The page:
The Kittlitz’s murrelet, nicknamed KIMU, has breeding plumage that blends in with the rocky environment so well that it’s nearly impossible to spot as it sits incubating without flushing the bird. Once the egg has hatched finding nests is even more difficult because the growing chick is left alone in the nest bowl for most of the remainder of its time on the rocky slopes. Both adults share in the incubation and rearing responsibilities of the chick. Parents provision the fast growing young with fish from the ocean visiting the chick briefly during times when they will be less likely to give away the location of the nest (early morning, late evening, and in foggy weather conditions). Small motion-sensitive cameras painted to blend in with the surrounding habitat provide valuable data on feeding rate, diet composition, and evidence of nest fate. With these cameras biologists are able to monitor the chronology of the nesting murrelets from discovery to fledge. The Biologists also conduct three nest checks when chicks are between four and 22 days of age to obtain growth rate data to better understand the uniquely rapid growth rate of KIMU young. The availability of high quality forage fish is expected to have an impact on the success of this bird species. The faster chicks grow the sooner they can get out to the ocean away from their main terrestrial predator, red fox, which have had a huge impact on nest success in this study. Depredation of nests has been much lower the past two years of the project, and one hypothesis for this is that the tundra vole and/or ptarmigan population could offer enough sustenance to keep foxes in low elevation areas away from murrelets. On our Kodiak study sites, KIMU appear to avoid areas of high predator concentrations by nesting in a biological desert low in the soil nutrients necessary to sustain vegetation growth. A year with low vole or ptarmigan numbers could result in foxes expanding their range to these rugged higher elevation habitats in search of alternative prey sources, like KIMU chicks.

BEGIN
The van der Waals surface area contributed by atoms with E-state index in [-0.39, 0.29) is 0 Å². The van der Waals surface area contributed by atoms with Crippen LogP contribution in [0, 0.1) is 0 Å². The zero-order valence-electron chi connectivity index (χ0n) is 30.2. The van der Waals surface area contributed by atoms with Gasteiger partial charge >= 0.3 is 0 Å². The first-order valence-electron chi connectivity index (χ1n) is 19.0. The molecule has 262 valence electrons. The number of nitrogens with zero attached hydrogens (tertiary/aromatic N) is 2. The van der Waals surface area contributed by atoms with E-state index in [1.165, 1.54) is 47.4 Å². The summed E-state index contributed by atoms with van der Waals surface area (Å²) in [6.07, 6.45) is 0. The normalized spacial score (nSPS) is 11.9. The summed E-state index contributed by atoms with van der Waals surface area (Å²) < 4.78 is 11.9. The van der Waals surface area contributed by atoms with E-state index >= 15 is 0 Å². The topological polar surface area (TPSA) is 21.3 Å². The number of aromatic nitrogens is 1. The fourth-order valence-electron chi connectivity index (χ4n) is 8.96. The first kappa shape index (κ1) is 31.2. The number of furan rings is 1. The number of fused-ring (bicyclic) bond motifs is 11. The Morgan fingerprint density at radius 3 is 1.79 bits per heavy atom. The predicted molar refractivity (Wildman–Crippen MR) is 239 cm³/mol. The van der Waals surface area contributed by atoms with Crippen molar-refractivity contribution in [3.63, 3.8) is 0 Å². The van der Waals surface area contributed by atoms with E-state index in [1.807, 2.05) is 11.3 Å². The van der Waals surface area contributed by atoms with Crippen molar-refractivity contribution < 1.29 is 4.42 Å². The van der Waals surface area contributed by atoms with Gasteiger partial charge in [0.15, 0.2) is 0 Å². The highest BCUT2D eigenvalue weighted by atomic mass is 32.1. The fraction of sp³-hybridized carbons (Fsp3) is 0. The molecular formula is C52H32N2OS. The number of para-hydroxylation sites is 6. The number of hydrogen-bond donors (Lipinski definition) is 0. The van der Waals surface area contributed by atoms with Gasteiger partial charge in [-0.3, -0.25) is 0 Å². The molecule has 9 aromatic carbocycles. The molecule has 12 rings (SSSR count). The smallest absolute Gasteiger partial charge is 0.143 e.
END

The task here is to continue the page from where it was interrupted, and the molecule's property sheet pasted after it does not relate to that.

For the KIMU crew every day was special in such an amazing place, but a day when a nest was discovered created an unforgettable memory. Spending hundreds of hours side-sloping in the ultramaphic rock in hopes of seeing the outer white retrices indicative of this species was all the motivation the crew needed. Special moments from this season included a day of discovering two nests within an hour of each other and finding a hatching egg. These findings contributed to the season total of 17 nests which is about average for the project over the six years. What wasn’t typical was the nest success. In the first four years of the study there where 53 nests found of which only nine fledged for a 17% success rate. In the past two seasons (2012 & 2013) the nesting success has improved reaching nearly fifty percent with eight of the 17 birds fledging this year. Biologist are breathing a little easier after seeing this increase in hopes that these numbers can help sustain the population from further declines. Still there is much that needs to be revealed about the population of this rare seabird. Since the projects start in 2008 the refuge has nearly quadrupled the total number of nests ever recorded. The Kodiak National Wildlife Refuge Kittlitz’s murrelet project is the only one of its kind providing crucial information on the ecology of one of the least studied birds in North America. With 95% of the population residing in Alaska the insight this study provides is priceless.

The success of this field season would not have been possible without the hard work and dedication of volunteers Tamara Payton and Danny Raleigh. Other valuable contributions to the project include: Jim Lovvorn, Bill Pyle, John Piatt, James Lawonn, Lisa Hupp, and the staff of the Kodiak National Wildlife Refuge. A big thanks needs to go out to the National Fish and Wildlife Foundation Alaska Fish and Wildlife Grant for providing funding to continue the project for the 2013 and 2014 field seasons.


Contact Info: Robin Corcoran, 907-487-0229, robin_corcoran@fws.gov